Monday, December 2, 2013

First Thanksgiving Feast Actually Last Meal Before Execution, Historian Says

"The first feast, so to speak, may also have been the nation's first Last Meal." -- Abel Wharfinger

SAN NARCISO, Calif. (Bennington Vale Evening Transcript) -- Although the modern Thanksgiving holiday tradition in America traces its roots to the seventeenth century, historians believe earlier celebrations existed on the continent as far back as 1598, when Spanish explorers in Texas gave a feast of thanks at San Elizario. Similar events were also documented in the Virginia Colony. Abel Wharfinger, the dean of History at San Narciso College, said the Pilgrims "likely witnessed a type of Thanksgiving feast prior to their journey overseas while they were staying in Leiden. There, annual services were held to observe the end of the 1574 siege. This event probably served as the influence for the holiday we now celebrate. Although our Thanksgiving is not entirely original, we've recently discovered something about it that is."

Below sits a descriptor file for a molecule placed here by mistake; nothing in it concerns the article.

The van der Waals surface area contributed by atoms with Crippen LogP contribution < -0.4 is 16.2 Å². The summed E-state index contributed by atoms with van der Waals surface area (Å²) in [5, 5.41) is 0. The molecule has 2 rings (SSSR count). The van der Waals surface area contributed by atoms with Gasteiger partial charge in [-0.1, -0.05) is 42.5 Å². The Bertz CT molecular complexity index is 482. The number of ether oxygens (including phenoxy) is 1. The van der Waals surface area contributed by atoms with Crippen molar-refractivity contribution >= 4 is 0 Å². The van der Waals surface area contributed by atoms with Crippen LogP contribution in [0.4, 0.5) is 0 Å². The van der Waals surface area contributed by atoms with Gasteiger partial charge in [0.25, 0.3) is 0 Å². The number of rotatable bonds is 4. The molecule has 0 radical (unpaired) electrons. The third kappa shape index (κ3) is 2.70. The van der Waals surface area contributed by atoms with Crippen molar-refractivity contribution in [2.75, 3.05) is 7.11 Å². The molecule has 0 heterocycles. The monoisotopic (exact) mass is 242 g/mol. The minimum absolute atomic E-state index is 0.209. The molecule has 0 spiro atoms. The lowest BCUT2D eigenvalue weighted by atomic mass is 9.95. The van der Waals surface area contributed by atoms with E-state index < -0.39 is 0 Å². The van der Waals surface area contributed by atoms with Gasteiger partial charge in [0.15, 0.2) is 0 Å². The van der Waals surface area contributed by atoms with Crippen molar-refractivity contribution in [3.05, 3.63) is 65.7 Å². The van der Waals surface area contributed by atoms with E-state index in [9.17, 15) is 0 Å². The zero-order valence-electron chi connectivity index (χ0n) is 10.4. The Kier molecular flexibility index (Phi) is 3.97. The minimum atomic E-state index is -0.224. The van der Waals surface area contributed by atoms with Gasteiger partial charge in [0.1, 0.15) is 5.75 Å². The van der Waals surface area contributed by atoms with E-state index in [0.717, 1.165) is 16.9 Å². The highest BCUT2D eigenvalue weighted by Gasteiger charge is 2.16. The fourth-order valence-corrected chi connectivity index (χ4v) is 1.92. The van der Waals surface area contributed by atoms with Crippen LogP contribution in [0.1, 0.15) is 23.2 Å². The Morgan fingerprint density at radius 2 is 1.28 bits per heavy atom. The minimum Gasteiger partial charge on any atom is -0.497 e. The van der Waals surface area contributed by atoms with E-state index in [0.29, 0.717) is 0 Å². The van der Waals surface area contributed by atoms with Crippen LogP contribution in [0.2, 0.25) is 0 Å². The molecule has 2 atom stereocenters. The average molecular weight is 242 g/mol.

The modern Thanksgiving tradition in the United States is generally acknowledged to date back to 1621, when British colonists shared a bountiful feast with Native Americans in what is now the northeastern state of Massachusetts. Wharfinger explained that without the Wampanoag Native Americans providing seeds and teaching the Pilgrims to fish, the Plymouth colony would not have had enough food to nourish half of its 102 residents.

"So, they decided to invite the Wampanoag over to partake in the bumper harvest," Wharfinger continued. "Based on the events that followed shortly thereafter, we now believe that the 1621 Thanksgiving feast provides evidence of the nation's first instance of a Last Meal before an execution. Truly fascinating."

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